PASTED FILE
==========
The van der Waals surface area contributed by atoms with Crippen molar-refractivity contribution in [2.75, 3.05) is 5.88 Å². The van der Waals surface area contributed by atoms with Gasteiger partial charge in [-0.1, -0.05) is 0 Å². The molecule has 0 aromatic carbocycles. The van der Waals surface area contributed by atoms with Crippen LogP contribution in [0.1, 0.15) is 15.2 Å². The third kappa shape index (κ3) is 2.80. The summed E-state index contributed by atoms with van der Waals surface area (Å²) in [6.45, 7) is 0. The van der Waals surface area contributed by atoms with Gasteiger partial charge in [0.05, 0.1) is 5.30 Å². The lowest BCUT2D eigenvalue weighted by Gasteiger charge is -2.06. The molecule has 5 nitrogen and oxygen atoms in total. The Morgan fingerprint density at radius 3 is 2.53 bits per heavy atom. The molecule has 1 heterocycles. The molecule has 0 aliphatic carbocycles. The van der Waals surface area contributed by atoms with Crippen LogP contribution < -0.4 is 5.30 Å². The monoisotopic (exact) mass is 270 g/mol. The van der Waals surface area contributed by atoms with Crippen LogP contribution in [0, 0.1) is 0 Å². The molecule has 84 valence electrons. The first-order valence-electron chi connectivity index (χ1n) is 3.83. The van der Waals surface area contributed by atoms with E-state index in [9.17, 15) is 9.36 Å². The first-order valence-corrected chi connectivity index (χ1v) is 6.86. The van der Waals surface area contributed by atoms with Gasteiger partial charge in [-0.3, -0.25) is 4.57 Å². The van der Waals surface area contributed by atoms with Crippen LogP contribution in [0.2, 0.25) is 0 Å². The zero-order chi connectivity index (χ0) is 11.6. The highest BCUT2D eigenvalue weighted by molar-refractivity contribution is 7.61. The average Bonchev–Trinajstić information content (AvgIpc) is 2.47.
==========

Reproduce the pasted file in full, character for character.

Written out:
The van der Waals surface area contributed by atoms with Crippen molar-refractivity contribution in [2.75, 3.05) is 5.88 Å². The van der Waals surface area contributed by atoms with Gasteiger partial charge in [-0.1, -0.05) is 0 Å². The molecule has 0 aromatic carbocycles. The van der Waals surface area contributed by atoms with Crippen LogP contribution in [0.1, 0.15) is 15.2 Å². The third kappa shape index (κ3) is 2.80. The summed E-state index contributed by atoms with van der Waals surface area (Å²) in [6.45, 7) is 0. The van der Waals surface area contributed by atoms with Gasteiger partial charge in [0.05, 0.1) is 5.30 Å². The lowest BCUT2D eigenvalue weighted by Gasteiger charge is -2.06. The molecule has 5 nitrogen and oxygen atoms in total. The Morgan fingerprint density at radius 3 is 2.53 bits per heavy atom. The molecule has 1 heterocycles. The molecule has 0 aliphatic carbocycles. The van der Waals surface area contributed by atoms with Crippen LogP contribution < -0.4 is 5.30 Å². The monoisotopic (exact) mass is 270 g/mol. The van der Waals surface area contributed by atoms with Crippen LogP contribution in [0, 0.1) is 0 Å². The molecule has 84 valence electrons. The first-order valence-electron chi connectivity index (χ1n) is 3.83. The van der Waals surface area contributed by atoms with E-state index in [9.17, 15) is 9.36 Å². The first-order valence-corrected chi connectivity index (χ1v) is 6.86. The van der Waals surface area contributed by atoms with Gasteiger partial charge in [-0.3, -0.25) is 4.57 Å². The van der Waals surface area contributed by atoms with Crippen LogP contribution in [0.2, 0.25) is 0 Å². The zero-order chi connectivity index (χ0) is 11.6. The highest BCUT2D eigenvalue weighted by molar-refractivity contribution is 7.61. The average Bonchev–Trinajstić information content (AvgIpc) is 2.47.